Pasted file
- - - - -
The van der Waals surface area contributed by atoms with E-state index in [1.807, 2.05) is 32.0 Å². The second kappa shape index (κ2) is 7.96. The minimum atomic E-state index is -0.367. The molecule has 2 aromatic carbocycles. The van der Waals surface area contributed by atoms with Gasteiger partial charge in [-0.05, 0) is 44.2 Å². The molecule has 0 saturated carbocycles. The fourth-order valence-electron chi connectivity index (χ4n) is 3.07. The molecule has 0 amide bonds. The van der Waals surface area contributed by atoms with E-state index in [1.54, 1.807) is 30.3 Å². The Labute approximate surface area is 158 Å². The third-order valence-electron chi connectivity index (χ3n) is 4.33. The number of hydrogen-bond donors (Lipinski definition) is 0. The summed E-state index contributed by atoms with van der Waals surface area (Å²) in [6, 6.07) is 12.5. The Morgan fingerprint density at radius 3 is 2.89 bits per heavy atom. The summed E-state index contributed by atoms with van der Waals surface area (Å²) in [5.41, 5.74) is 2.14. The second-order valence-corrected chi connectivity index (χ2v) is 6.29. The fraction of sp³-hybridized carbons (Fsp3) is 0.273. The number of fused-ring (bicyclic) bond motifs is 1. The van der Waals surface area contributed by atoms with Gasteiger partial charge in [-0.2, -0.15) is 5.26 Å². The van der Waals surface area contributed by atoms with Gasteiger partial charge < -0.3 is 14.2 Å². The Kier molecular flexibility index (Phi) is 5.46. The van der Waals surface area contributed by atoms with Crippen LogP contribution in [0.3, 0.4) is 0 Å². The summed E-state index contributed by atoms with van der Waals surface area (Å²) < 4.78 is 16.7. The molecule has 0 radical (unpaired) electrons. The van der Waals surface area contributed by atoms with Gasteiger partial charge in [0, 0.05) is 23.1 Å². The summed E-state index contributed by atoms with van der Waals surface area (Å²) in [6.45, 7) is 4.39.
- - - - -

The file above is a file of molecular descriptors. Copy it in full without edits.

The van der Waals surface area contributed by atoms with E-state index in [1.807, 2.05) is 32.0 Å². The second kappa shape index (κ2) is 7.96. The minimum atomic E-state index is -0.367. The molecule has 2 aromatic carbocycles. The van der Waals surface area contributed by atoms with Gasteiger partial charge in [-0.05, 0) is 44.2 Å². The molecule has 0 saturated carbocycles. The fourth-order valence-electron chi connectivity index (χ4n) is 3.07. The molecule has 0 amide bonds. The van der Waals surface area contributed by atoms with E-state index in [1.54, 1.807) is 30.3 Å². The Labute approximate surface area is 158 Å². The third-order valence-electron chi connectivity index (χ3n) is 4.33. The number of hydrogen-bond donors (Lipinski definition) is 0. The summed E-state index contributed by atoms with van der Waals surface area (Å²) in [6, 6.07) is 12.5. The Morgan fingerprint density at radius 3 is 2.89 bits per heavy atom. The summed E-state index contributed by atoms with van der Waals surface area (Å²) in [5.41, 5.74) is 2.14. The second-order valence-corrected chi connectivity index (χ2v) is 6.29. The fraction of sp³-hybridized carbons (Fsp3) is 0.273. The number of fused-ring (bicyclic) bond motifs is 1. The van der Waals surface area contributed by atoms with Gasteiger partial charge in [-0.2, -0.15) is 5.26 Å². The van der Waals surface area contributed by atoms with Gasteiger partial charge < -0.3 is 14.2 Å². The Kier molecular flexibility index (Phi) is 5.46. The van der Waals surface area contributed by atoms with Crippen LogP contribution in [0.3, 0.4) is 0 Å². The summed E-state index contributed by atoms with van der Waals surface area (Å²) < 4.78 is 16.7. The molecule has 0 radical (unpaired) electrons. The van der Waals surface area contributed by atoms with Gasteiger partial charge in [0, 0.05) is 23.1 Å². The summed E-state index contributed by atoms with van der Waals surface area (Å²) in [6.45, 7) is 4.39.